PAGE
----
Virtually everything we buy and sell, both wholesale and retail, is auctioned to the highest bidder daily; demand for goods and services are generally satisfied by competitive auction. The foundation of Capitalism is the auction process of exchanging property. The auction is the only manner in which private property and labor can be exchanged for the highest contemporary value. Every owner desiring to sell a product will make it available to all potential buyers and strike a deal with the highest bidder.
The auction format of buying and selling surrounds us. Even our daily purchases at the supermarket or department store are an auction. Buying or not buying different goods causes prices to fluctuate in response to our demands. When we want more of certain goods or services, the asking price is raised until the competition amongst those who want to consume does not increase above the available supply. And similarly if demand falls off, prices will have to fall or potential customers will continue to leave goods on the store shelves. Our willingness to consume or not consume throughout the year is our expression of our bids for goods and services.
A stock market is an auction where representatives (called specialists) of stock brokerage companies meet to buy and sell stocks (corporate equity). Brokerages also have employees and/or self-employed stockbrokers around the country who receive buy and sell orders from their customers, and relay those orders to their exchange broker who alerts the specialist that is responsible for the particular stock that is wanted, or offered for sale. The specialist then proceeds to the area of the exchange where that stock is traded and offers to buy or sell your stock, as the case may be, by dickering with specialists from other brokerages. The buying specialists group together, facing the selling specialists, prices to sell are announced and bids to purchase are made, with each side making some adjustments until trades are made. If you the customer have offered to buy or sell at the best auction price available at that time, your order will be executed and you will receive a written record of that sale.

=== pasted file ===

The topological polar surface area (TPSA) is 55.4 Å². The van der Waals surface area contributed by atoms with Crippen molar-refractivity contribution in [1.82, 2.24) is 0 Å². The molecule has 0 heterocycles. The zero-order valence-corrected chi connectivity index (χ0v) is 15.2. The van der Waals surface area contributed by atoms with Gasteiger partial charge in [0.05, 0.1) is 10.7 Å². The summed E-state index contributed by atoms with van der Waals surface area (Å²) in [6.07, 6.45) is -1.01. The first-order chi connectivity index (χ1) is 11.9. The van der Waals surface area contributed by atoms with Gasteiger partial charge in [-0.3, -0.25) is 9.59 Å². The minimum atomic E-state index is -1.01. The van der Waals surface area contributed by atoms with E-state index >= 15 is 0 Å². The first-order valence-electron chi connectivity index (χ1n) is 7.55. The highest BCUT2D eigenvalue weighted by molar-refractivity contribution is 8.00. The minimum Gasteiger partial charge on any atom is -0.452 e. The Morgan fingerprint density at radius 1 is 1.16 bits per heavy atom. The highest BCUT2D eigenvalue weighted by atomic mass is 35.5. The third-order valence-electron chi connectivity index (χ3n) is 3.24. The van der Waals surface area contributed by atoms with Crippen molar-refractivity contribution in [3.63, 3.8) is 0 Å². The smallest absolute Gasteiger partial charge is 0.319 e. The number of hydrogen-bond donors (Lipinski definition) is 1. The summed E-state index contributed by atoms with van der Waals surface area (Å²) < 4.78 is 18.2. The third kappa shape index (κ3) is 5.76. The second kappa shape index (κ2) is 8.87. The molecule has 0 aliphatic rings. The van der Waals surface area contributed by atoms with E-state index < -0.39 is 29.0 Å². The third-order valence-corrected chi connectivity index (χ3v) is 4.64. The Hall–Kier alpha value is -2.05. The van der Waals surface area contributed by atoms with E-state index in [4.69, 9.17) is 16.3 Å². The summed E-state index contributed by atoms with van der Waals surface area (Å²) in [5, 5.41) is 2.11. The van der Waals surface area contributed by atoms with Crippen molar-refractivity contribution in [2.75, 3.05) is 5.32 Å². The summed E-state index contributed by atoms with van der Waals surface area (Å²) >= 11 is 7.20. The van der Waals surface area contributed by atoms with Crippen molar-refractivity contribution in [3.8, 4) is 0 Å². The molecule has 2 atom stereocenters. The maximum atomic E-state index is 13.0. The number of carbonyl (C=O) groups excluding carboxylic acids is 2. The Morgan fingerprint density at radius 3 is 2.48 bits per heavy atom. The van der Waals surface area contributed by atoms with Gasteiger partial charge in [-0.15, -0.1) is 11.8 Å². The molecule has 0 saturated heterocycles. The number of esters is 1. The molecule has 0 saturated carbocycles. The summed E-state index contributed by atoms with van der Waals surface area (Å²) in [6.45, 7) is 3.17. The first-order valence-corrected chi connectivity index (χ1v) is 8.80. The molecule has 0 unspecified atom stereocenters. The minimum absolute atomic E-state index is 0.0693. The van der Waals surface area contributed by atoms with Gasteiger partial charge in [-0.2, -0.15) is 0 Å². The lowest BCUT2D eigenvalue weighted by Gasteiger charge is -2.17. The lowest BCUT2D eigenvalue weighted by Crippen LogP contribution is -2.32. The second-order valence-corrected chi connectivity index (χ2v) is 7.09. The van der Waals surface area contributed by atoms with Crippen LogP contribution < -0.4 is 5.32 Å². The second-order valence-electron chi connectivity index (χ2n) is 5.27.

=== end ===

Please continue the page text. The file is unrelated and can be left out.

Originally stocks represented ownership of a company in the sense of equity, wherein the original sale of stock was insured by the collateral of manufacturing facilities and equipment, so that in the event a company went bankrupt, the stockholders would be somewhat compensated by the sale of buildings and equipment. Today, companies expand production or survive slow times by borrowing money from banks or through the sale of bonds, rather than creating and selling new stock. They use company assets as collateral for those loans or bonds, which offers some protection to banks and bondholders and none to stockholders. If the company should fail, outstanding loans and bonds may be repaid out of the sale of equipment and property, if that equipment and property still have economic value.
If a company has assets worth ten million dollars, and one million shares of stock are owned by the public, that stock is protected to a price of ten dollars per share. But if the value of that stock rises to one hundred dollars per share when speculators and investors bid up its price without regard to its equity value, then ninety-percent of that stock’s value is unprotected by company assets and profits. Its price has been inflated in a careless and economically dangerous manner. If bonds are sold to raise ten million dollars for operating capital, then the company’s assets will be used to guarantee those bonds and there will be no equity value in that stock. Bankruptcy for such a company would result in a total loss for stockholders.